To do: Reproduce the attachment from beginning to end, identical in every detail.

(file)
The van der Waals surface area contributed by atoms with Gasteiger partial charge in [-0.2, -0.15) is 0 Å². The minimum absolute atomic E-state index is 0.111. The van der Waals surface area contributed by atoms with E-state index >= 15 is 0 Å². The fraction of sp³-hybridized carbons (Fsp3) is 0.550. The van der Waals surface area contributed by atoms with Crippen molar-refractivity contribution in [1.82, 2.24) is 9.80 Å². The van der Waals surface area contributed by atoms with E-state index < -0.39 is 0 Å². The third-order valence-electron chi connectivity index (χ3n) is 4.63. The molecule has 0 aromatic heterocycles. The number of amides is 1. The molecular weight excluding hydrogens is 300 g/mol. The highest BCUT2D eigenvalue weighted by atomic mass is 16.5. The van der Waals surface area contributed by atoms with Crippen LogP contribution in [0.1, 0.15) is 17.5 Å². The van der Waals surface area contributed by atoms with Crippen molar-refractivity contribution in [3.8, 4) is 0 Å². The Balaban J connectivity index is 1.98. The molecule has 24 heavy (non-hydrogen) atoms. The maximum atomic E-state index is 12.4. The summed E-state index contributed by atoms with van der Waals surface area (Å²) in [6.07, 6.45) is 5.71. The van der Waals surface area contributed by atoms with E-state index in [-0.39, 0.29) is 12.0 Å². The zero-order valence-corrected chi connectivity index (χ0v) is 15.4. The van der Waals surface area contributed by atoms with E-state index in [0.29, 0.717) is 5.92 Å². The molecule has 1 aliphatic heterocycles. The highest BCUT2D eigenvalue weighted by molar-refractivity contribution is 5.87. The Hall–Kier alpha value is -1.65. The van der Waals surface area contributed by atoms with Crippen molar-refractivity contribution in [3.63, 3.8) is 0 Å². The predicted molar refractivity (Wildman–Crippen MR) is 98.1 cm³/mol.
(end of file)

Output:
The van der Waals surface area contributed by atoms with Gasteiger partial charge in [-0.2, -0.15) is 0 Å². The minimum absolute atomic E-state index is 0.111. The van der Waals surface area contributed by atoms with E-state index >= 15 is 0 Å². The fraction of sp³-hybridized carbons (Fsp3) is 0.550. The van der Waals surface area contributed by atoms with Crippen molar-refractivity contribution in [1.82, 2.24) is 9.80 Å². The van der Waals surface area contributed by atoms with E-state index < -0.39 is 0 Å². The third-order valence-electron chi connectivity index (χ3n) is 4.63. The molecule has 0 aromatic heterocycles. The number of amides is 1. The molecular weight excluding hydrogens is 300 g/mol. The highest BCUT2D eigenvalue weighted by atomic mass is 16.5. The van der Waals surface area contributed by atoms with Crippen LogP contribution in [0.1, 0.15) is 17.5 Å². The van der Waals surface area contributed by atoms with Crippen molar-refractivity contribution in [3.8, 4) is 0 Å². The Balaban J connectivity index is 1.98. The molecule has 24 heavy (non-hydrogen) atoms. The maximum atomic E-state index is 12.4. The summed E-state index contributed by atoms with van der Waals surface area (Å²) in [6.07, 6.45) is 5.71. The van der Waals surface area contributed by atoms with E-state index in [-0.39, 0.29) is 12.0 Å². The zero-order valence-corrected chi connectivity index (χ0v) is 15.4. The van der Waals surface area contributed by atoms with E-state index in [0.29, 0.717) is 5.92 Å². The molecule has 1 aliphatic heterocycles. The highest BCUT2D eigenvalue weighted by molar-refractivity contribution is 5.87. The Hall–Kier alpha value is -1.65. The van der Waals surface area contributed by atoms with Crippen molar-refractivity contribution in [3.63, 3.8) is 0 Å². The predicted molar refractivity (Wildman–Crippen MR) is 98.1 cm³/mol.